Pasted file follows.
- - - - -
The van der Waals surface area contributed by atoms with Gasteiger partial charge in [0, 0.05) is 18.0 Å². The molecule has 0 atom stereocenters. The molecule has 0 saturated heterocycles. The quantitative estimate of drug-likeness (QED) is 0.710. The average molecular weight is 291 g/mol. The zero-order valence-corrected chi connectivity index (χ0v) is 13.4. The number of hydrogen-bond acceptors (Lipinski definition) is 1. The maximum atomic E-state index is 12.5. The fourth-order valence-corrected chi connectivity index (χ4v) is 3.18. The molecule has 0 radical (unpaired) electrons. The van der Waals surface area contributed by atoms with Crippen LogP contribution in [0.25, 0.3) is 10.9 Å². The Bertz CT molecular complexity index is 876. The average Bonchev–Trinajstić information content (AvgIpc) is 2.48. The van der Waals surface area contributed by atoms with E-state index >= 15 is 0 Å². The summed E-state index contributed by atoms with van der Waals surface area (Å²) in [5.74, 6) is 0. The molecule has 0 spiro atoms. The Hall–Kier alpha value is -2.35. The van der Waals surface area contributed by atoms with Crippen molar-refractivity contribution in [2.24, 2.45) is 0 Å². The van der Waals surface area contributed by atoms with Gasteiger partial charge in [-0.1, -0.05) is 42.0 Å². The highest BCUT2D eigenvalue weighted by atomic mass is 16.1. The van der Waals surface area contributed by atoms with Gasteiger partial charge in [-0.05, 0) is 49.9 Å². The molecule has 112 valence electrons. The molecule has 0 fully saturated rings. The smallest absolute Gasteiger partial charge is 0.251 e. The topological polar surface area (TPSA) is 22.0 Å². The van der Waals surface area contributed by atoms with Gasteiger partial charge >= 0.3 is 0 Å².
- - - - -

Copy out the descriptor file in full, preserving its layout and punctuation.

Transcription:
The van der Waals surface area contributed by atoms with Gasteiger partial charge in [0, 0.05) is 18.0 Å². The molecule has 0 atom stereocenters. The molecule has 0 saturated heterocycles. The quantitative estimate of drug-likeness (QED) is 0.710. The average molecular weight is 291 g/mol. The zero-order valence-corrected chi connectivity index (χ0v) is 13.4. The number of hydrogen-bond acceptors (Lipinski definition) is 1. The maximum atomic E-state index is 12.5. The fourth-order valence-corrected chi connectivity index (χ4v) is 3.18. The molecule has 0 radical (unpaired) electrons. The van der Waals surface area contributed by atoms with Crippen LogP contribution in [0.25, 0.3) is 10.9 Å². The Bertz CT molecular complexity index is 876. The average Bonchev–Trinajstić information content (AvgIpc) is 2.48. The van der Waals surface area contributed by atoms with E-state index >= 15 is 0 Å². The summed E-state index contributed by atoms with van der Waals surface area (Å²) in [5.74, 6) is 0. The molecule has 0 spiro atoms. The Hall–Kier alpha value is -2.35. The van der Waals surface area contributed by atoms with Crippen molar-refractivity contribution in [2.24, 2.45) is 0 Å². The van der Waals surface area contributed by atoms with Gasteiger partial charge in [-0.1, -0.05) is 42.0 Å². The highest BCUT2D eigenvalue weighted by atomic mass is 16.1. The van der Waals surface area contributed by atoms with Gasteiger partial charge in [-0.05, 0) is 49.9 Å². The molecule has 112 valence electrons. The molecule has 0 fully saturated rings. The smallest absolute Gasteiger partial charge is 0.251 e. The topological polar surface area (TPSA) is 22.0 Å². The van der Waals surface area contributed by atoms with Gasteiger partial charge >= 0.3 is 0 Å².